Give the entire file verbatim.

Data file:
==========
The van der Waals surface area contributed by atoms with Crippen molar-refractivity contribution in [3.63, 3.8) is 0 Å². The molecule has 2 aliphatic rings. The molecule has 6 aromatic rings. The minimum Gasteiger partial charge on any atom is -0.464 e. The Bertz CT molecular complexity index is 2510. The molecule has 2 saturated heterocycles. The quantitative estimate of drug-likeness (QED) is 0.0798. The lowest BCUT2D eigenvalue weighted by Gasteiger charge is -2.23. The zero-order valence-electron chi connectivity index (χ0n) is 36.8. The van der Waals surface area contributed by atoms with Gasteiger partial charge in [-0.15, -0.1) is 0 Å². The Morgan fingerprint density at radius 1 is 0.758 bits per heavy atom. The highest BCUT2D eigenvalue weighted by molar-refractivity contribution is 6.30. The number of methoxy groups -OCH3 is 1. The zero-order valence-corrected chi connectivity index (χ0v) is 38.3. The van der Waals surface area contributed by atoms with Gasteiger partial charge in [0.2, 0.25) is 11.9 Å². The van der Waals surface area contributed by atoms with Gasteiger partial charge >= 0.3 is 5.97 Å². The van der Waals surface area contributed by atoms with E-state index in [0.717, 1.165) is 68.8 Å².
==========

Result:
The van der Waals surface area contributed by atoms with Crippen molar-refractivity contribution in [3.63, 3.8) is 0 Å². The molecule has 2 aliphatic rings. The molecule has 6 aromatic rings. The minimum Gasteiger partial charge on any atom is -0.464 e. The Bertz CT molecular complexity index is 2510. The molecule has 2 saturated heterocycles. The quantitative estimate of drug-likeness (QED) is 0.0798. The lowest BCUT2D eigenvalue weighted by Gasteiger charge is -2.23. The zero-order valence-electron chi connectivity index (χ0n) is 36.8. The van der Waals surface area contributed by atoms with Gasteiger partial charge in [-0.15, -0.1) is 0 Å². The Morgan fingerprint density at radius 1 is 0.758 bits per heavy atom. The highest BCUT2D eigenvalue weighted by molar-refractivity contribution is 6.30. The number of methoxy groups -OCH3 is 1. The zero-order valence-corrected chi connectivity index (χ0v) is 38.3. The van der Waals surface area contributed by atoms with Gasteiger partial charge in [0.2, 0.25) is 11.9 Å². The van der Waals surface area contributed by atoms with Gasteiger partial charge >= 0.3 is 5.97 Å². The van der Waals surface area contributed by atoms with E-state index in [0.717, 1.165) is 68.8 Å².